With ExaSystems, Oracle has a tremendous market advantage. Oracle owns most of the software that enterprises need today. Via acquisitions, Oracle owns the whole stack! Web tier, Middleware, Database software, Database tier, Storage tier. With Sun Microsystems it’s ideally positioned to maximize the platform capabilities. It’s easy for Oracle make its own software play nice on the Exalytics, Exalogic and Exadata platforms.
Everyone is beginning to look beyond the status quo in BI, analytics, Big Data, Cloud Computing etc to fundamentally change how they discover fresh insights, how they can make smarter decisions, profit from customer intelligence and social media, and optimize performance management.
The headache for corporations is not the technology aspects but the leadership side. Who is going to lead this effort, corral the vendors and formalize and execute a more structured program.
Who is going to lead the effort to create the right toolset, dataset, skillset and mindset necessary for success?
As BI and Analytics moves from “experiment and test” lab projects to commercial deployments, companies are going to need more leadership and program management capabilities. They need leadership that can provide strategic, expert guidance for using powerful new technologies to find patterns and correlations in data transactions, event streams, and social media.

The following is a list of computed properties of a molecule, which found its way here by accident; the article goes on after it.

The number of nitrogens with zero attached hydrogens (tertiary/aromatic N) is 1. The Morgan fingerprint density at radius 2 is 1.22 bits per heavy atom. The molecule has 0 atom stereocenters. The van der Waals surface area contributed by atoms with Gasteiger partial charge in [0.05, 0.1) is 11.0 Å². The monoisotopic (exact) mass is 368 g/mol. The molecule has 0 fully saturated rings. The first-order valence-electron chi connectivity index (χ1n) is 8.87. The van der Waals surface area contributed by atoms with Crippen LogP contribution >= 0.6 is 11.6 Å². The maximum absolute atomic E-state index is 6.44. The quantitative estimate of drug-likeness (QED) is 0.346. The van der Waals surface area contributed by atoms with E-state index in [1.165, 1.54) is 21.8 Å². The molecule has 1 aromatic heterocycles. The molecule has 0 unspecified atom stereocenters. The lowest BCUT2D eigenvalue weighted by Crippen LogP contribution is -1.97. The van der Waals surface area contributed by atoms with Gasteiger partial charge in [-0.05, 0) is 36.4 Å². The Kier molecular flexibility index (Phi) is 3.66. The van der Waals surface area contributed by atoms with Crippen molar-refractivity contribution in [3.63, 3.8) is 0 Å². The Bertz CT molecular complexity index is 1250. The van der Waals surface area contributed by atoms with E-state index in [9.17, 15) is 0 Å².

Some firms are making moves. In insurance, AIG – Chartis Inc. unit appointed Murli Buluswar to the new post of chief science officer. This aims to enhance Chartis’ focus on analytics… he “will be responsible for establishing a world-class R&D function to help improve Chartis’ global commercial and consumer business strategies and to deliver more value for customers.” This focus on analytics involves “asking the right questions and making science-driven decisions about strategies—whether it’s related to underwriting decisions, product innovation, pricing, distribution, marketing, claims or customer experience—with the end result of improving the scope of what Chartis delivers for customers”.